Despite leading one of the dullest lives imaginable, I went to confession every week, because I was afraid that I might die in a state of mortal sin. In retrospect, it was quite absurd, because the “sins” that I was confessing were not really sins, but signs of inadequately treated mental illness. The thing that I usually confessed was a feeling of chronic “despair” (e.g., depression), which I interpreted to mean as that mysterious “sin against the Holy Ghost.” My inability to “pray” my way out of my despair/anxiety only made me feel worse. The so-called “advice” that the traditional priests gave was not particularly useful in helping me get out of my funk, since it all just felt like traditionalist boilerplate that had nothing to do with me and my particular problems.
Then in 2008, things really started to go downhill. Like that Gnarles Barkley song “Crazy” where the narrator remembers when he lost his mind, I can remember exactly when things went from bad to worse. During the same time as the “Obama Drama” that I’ve outlined elsewhere, my accordion teacher, Mr. R, died. It should not have been a shock, since he was about 85 years old, but he was still driving around, performing, doing yard work, and everything else that you would expect a healthy person to do. Plus, it seemed that people lived to be one hundred all the time, so why not him? I had known Mr R since I was fourteen, and one of the few really close relationships that I had ever had, closer to me than my own flesh and blood grandfather, and now he was gone.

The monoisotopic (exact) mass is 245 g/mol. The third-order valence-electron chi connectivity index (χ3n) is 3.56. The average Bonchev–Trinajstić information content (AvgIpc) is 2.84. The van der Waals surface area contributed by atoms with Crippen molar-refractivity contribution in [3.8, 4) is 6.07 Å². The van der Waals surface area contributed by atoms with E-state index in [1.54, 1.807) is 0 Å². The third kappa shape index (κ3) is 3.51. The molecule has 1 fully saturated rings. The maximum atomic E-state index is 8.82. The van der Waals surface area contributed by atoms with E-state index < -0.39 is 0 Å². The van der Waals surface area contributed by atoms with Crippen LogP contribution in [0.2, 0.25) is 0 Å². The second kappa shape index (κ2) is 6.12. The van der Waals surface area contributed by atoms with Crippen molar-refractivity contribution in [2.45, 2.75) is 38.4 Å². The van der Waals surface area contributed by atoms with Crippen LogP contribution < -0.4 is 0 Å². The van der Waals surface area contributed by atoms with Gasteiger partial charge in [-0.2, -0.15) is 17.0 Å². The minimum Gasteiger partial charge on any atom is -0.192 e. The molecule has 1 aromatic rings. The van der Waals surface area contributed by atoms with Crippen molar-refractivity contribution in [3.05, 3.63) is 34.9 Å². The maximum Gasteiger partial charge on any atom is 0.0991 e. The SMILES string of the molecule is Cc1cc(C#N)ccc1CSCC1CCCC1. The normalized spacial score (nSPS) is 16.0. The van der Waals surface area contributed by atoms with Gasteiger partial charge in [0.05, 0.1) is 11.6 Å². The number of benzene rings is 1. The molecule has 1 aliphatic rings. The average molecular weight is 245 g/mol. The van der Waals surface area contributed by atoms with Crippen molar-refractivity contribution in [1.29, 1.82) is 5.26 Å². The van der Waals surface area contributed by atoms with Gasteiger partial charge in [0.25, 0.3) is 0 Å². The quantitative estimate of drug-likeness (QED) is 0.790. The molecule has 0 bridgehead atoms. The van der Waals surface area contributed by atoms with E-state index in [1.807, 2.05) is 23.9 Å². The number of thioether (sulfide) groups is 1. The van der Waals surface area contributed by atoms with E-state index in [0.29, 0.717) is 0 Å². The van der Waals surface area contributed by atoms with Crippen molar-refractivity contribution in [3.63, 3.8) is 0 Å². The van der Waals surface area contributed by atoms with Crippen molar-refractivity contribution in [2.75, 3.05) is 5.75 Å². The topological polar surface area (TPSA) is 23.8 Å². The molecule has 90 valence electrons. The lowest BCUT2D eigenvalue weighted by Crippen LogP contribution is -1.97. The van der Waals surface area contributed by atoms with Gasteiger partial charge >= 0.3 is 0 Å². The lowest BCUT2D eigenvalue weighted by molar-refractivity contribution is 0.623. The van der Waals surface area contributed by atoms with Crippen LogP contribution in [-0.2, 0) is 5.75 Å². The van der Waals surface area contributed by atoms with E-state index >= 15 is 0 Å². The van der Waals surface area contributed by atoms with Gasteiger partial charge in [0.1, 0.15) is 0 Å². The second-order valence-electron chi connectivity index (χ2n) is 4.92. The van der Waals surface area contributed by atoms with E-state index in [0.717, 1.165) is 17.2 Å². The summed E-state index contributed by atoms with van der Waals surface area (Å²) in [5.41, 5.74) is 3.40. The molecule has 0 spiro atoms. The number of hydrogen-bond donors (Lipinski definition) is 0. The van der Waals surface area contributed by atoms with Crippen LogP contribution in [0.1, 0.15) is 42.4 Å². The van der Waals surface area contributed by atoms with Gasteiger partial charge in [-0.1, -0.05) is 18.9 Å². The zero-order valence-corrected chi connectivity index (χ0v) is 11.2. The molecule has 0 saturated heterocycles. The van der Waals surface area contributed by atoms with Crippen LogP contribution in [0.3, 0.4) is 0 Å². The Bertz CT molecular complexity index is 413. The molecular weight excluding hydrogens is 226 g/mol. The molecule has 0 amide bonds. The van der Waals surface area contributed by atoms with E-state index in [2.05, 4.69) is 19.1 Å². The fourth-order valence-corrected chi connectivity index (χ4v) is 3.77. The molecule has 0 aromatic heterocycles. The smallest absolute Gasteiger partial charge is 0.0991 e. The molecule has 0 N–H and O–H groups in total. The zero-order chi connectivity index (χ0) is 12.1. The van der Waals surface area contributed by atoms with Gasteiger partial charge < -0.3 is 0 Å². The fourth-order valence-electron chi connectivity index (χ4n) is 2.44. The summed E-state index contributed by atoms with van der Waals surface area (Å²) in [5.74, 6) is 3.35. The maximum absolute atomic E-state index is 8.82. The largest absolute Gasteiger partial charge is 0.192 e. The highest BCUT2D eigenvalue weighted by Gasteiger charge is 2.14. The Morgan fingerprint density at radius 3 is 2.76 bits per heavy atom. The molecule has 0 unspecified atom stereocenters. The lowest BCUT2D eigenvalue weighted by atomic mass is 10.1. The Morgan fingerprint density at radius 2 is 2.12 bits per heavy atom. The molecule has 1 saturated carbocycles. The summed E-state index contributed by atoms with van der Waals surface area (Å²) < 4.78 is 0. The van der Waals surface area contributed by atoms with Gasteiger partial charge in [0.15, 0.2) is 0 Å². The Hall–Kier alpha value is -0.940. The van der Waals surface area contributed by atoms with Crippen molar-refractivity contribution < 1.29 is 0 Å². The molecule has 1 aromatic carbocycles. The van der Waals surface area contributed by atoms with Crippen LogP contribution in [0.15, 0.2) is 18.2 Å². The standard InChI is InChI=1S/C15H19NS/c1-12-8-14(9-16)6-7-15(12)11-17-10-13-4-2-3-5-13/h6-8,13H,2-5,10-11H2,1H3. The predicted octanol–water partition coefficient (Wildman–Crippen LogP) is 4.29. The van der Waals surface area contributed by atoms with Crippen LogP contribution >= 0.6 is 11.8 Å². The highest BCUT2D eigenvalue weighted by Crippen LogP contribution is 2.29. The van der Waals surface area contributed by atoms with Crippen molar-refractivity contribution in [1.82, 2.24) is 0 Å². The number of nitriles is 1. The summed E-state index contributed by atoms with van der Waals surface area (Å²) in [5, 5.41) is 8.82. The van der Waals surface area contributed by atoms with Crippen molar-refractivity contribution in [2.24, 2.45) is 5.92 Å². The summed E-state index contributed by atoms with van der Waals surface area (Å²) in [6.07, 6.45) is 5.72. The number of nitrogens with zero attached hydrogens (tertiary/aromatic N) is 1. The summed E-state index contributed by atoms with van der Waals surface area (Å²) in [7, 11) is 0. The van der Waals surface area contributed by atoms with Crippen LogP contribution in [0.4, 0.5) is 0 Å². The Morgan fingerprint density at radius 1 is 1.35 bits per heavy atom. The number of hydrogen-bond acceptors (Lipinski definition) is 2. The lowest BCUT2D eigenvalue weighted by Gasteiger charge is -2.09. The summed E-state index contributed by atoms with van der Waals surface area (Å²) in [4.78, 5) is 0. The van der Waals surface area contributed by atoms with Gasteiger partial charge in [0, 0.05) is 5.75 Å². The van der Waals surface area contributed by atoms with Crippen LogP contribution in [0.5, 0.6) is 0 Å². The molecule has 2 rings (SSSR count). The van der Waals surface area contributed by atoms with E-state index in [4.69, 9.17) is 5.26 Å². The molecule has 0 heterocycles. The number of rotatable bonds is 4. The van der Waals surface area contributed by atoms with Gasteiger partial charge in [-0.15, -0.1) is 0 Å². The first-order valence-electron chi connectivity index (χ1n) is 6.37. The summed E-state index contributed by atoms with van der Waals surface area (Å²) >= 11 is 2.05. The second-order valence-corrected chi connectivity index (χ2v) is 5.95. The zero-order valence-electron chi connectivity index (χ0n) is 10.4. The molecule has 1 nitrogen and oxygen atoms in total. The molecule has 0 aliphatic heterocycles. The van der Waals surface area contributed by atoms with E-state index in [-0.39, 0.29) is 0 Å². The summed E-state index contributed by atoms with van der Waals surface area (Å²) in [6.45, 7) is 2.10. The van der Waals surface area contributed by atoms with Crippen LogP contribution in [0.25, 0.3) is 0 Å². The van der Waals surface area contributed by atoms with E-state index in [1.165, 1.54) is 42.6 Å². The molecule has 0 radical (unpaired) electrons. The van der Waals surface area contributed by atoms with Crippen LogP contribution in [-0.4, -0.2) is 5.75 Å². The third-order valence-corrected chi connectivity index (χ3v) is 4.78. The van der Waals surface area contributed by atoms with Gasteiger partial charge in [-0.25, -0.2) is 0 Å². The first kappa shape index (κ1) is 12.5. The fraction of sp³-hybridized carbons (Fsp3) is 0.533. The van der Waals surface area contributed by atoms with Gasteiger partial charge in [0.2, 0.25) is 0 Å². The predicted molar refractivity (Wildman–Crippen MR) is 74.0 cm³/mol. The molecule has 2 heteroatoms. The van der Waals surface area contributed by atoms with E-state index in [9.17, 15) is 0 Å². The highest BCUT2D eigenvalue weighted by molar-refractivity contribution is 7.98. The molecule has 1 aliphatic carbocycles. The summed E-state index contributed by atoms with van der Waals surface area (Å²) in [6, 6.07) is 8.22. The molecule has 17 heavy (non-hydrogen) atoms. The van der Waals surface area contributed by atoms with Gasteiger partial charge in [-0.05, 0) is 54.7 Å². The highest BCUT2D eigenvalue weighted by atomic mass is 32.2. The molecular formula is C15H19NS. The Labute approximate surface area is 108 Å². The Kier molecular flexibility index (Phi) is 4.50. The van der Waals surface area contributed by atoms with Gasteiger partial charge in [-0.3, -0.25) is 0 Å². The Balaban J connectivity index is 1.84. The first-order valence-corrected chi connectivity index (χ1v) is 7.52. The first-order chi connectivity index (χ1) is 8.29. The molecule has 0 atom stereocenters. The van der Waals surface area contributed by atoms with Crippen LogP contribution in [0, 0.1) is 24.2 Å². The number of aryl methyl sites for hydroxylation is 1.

I suppose that a major death in one’s life is one of those periods in life when you’re supposed to take succor in religion, but traditionalism only made things worse. Mr R lived life on his own terms and they weren’t the kind of terms that a Catholic traditionalist would approve of her. For starters, he was married three times,the first one being a quickie post-World War II marriage in Reno and the other two being a marriage and remarriage to the same woman (“The second time was even worse than the first!” he used to say). In the grand scheme of things, having bad luck in the marital department isn’t the worse thing one could do in life, but probably comes off as unrepentant adultery by traditionalist standards. Mr R was also a Protestant, a Baptist to be exact. He never came off as super religious or anything and I suspect that like many Southerners, he was just Baptist because everyone he knew was Baptist. This fact is neutral in and of itself, but according to Catholic traditionalism, Mr R was a “heretic” who was probably roasting with the other losers who refused to bow down before the inherent awesomeness of the Church of Rome.